After some policy suggestions, there’s this:

‘I continue to believe that it is in the U.S. interest to promote the independence, territorial integrity, and security not only of Ukraine, but also Georgia, Moldova, and all countries threatened by Russian hegemony. And the United States and its allies must develop new strategies for engaging Russian society and other societies throughout the former Soviet Union, including even in the Donbass region of Ukraine now occupied by Kremlin-supported separatists. We need more student exchanges, more peer-to-peer dialogues, more business internships to increase connections between our societies. We cannot revert to a policy where we only speak to officials in Moscow and attempt to do right by the Kremlin.

A lot of those former Soviet satellites, especially the Baltics, needed courage, hard-work, and luck just to get far enough away from Moscow to recieve NATO protection….:

Not exactly a foregone conclusion…


Moving along: This stuck out in George Will’s piece at the Washington Post: ‘Obama’s Foreign Policy Was Error After Error

‘The fact that the world is more disorderly and less lawful than when Obama became president is less his fault than the fault of something about which progressives are skeptical — powerful, unchanging human nature.’

Hmmm….:

Larry Arnhart here.

‘A fundamental claim of my argument for Darwinian conservatism–as combining traditionalist conservatism and classical liberalism–is that Darwinian science supports the constrained or realist view of human nature as fixed that is embraced by conservatism, as opposed to the unconstrained or utopian view of human nature as malleable that is embraced by the Left. ‘

As previously posted:  Richard Epstein ‘Barack vs. Bibi:’ takes the classical liberal, non anti-war libertarian position:

‘In the end, it is critical to understand that the current weaknesses in American foreign policy stem from the President’s adamant reluctance to commit to the use of American force in international relations, whether with Israel, Iran or with ISIS. Starting from that position, the President has to make huge unilateral concessions, and force his allies to do the same thing. Right now his only expertise is leading from behind.  The President has to learn to be tough in negotiations with his enemies. Right now, sadly, he has demonstrated that toughness only in his relationships with America’s friends and allies.’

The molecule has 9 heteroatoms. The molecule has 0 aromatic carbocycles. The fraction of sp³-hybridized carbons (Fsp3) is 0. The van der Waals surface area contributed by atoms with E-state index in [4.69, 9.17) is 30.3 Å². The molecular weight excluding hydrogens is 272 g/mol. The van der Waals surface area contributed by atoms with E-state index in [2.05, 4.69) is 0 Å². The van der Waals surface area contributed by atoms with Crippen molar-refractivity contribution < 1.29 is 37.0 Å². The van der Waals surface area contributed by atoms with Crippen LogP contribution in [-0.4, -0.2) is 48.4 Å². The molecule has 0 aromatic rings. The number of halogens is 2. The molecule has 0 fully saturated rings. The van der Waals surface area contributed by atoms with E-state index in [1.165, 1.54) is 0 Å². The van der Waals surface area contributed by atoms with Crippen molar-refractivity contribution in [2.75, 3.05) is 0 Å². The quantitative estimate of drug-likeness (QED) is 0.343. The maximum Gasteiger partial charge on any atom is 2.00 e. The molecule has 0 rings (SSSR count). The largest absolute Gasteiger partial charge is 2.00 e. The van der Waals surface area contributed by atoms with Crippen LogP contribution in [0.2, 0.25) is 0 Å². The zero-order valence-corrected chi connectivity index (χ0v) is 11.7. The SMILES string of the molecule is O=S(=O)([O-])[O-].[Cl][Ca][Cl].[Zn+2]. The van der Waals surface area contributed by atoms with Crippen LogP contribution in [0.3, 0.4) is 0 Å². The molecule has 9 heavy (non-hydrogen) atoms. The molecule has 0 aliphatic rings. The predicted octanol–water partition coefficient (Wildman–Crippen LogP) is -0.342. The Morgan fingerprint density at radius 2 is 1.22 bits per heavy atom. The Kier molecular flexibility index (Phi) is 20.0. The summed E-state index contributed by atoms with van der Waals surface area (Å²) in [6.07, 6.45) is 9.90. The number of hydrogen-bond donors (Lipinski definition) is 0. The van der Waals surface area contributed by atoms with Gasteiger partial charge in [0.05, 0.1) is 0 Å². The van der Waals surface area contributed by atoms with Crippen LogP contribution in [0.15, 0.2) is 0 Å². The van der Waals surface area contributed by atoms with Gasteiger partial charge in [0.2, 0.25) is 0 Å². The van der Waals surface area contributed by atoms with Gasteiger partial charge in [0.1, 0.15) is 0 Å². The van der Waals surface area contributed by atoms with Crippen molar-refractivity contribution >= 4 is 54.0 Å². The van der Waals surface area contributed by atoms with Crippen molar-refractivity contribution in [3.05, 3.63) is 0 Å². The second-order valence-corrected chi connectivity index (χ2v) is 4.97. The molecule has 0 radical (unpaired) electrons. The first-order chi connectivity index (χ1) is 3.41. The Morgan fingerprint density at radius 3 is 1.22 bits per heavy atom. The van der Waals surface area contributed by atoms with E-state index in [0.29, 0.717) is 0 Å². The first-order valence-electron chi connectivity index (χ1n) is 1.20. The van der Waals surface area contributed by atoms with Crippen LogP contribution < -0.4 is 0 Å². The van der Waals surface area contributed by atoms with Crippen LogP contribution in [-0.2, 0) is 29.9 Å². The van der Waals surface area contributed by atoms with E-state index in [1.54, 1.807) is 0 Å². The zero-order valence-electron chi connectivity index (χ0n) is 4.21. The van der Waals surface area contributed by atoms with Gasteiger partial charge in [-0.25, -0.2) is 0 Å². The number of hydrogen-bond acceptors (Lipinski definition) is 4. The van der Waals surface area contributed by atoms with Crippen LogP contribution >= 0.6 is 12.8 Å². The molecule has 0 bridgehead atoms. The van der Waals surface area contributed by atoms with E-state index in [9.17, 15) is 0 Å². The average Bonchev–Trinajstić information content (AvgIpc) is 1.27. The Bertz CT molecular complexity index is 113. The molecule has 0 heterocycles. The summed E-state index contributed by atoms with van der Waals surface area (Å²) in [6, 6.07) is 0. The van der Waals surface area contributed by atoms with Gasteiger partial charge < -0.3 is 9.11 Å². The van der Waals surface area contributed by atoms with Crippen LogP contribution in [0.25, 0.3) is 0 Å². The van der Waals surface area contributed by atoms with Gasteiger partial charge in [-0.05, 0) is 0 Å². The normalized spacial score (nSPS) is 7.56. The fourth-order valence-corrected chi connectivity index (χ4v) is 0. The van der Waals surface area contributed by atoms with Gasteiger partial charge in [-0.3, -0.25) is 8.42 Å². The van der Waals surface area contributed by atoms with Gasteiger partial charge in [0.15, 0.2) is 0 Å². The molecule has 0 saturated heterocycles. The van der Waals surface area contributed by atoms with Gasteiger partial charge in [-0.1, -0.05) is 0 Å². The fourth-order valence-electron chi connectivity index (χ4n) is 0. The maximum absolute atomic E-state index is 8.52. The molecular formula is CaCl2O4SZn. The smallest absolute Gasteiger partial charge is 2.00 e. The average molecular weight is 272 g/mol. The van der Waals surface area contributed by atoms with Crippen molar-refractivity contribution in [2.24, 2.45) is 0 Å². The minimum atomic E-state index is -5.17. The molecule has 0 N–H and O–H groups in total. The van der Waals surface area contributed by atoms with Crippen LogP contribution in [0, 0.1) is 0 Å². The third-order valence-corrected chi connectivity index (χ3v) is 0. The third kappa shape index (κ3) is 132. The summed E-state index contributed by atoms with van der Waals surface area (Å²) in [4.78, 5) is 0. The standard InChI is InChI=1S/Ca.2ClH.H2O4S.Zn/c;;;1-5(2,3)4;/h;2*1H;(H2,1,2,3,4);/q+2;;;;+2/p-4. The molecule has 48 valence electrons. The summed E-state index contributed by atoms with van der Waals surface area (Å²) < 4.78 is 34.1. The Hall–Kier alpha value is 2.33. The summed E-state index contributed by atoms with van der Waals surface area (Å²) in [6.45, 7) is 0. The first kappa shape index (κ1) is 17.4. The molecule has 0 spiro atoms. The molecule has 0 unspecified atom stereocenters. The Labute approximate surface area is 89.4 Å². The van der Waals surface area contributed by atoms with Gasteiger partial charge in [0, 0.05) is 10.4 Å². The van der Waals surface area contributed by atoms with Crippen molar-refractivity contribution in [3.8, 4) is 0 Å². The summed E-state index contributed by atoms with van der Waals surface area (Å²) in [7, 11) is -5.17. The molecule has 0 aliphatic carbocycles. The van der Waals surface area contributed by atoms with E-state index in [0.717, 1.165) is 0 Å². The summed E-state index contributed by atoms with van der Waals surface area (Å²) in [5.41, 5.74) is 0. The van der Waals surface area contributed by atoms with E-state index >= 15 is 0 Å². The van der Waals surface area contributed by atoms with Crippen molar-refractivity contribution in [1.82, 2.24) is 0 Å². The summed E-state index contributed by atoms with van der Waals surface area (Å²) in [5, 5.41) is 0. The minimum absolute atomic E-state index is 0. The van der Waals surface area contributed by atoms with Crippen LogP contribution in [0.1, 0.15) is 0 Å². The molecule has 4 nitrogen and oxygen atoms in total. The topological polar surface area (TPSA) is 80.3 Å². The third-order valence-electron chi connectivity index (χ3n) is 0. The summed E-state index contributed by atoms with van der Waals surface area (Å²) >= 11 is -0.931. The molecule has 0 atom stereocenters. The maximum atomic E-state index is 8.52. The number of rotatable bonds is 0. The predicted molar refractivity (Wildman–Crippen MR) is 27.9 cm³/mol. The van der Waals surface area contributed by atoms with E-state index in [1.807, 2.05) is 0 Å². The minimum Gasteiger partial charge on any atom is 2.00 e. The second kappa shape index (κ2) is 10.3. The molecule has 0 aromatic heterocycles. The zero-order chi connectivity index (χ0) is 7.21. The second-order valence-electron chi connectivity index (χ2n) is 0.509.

Democracy as we envision it requires people to constrain themselves within laws and institutions that maintain democracy…through Mill’s utilitarianism?: Thursday Quotation: Jeane Kirkpatrick – J.S. Mill  Is Bernhard Henri-Levy actually influencing U.S. policy decisions..? From New York Magazine: ‘European Superhero Quashes Libyan Dictator’Bernhard Henri-Levy At The Daily Beast: ‘A Moral Tipping Point’

From Via Media-Obama’s Syria Play A Failure

Walter Russell Mead At The American Interest Online: ‘Obama’s War’From The WSJ: “Allies Rally To Stop Gadhafi”From March 27th, 2009 At WhiteHouse.Gov: Remarks By The President On A New Strategy For Afghanistan And PakistanFrom The New Yorker: ‘How Qaddafi Lost Libya’

Ofra Bengio At The American Interest: The Kurds’ Proxy Trap

Full piece here.

‘Looking back, the Kurds’ experience with proxy wars has been rewarding in the short term but mostly disastrous in the long term. The Kurds have been able to best many opponents and establish a reputation for martial skill, but at the cost of exacerbating internal divisions and serially alarming everyone from their state “hosts” to neighbors. So why do they continue playing this role, what are the lessons they may draw from it now, and will it turn out better for the Kurds this time?’

If I were a Kurd, I would bet on being only a part-time American ally, at great risk to my own interests, while continuing to pursue those interests.

*See the previous post

From The American Interest-Turkish Coup Live Blog

Link here.

Addition: The military will not take back control of the government:

‘Not all of the rebel soldiers have surrendered yet, but the government seems firmly in control. The Kemalist era in Turkish history lasted for almost 100 years, but finally came to an end in the last 18 hours. The Turkish military, it appears, has lost the role of ‘guardian of the nation’ which it assumed in the interest of making Turkey a modern European country. Atatürk’s Turkey marginalized the pious Anatolian peasants; now their grandchildren and great grandchildren are building a new Turkey.’

Via Twitter:

As previously posted on this site:

Michael Totten at World Affairs Journal (majority of the piece behind a registration wall)-‘The Trouble With Turkey: Erdogan, ISIS, And The Kurds.

Erdogan’s coalition and political stability look to be in some trouble, recently, as a bomb kills nearly a hundred at a pro-Kurdish peace rally: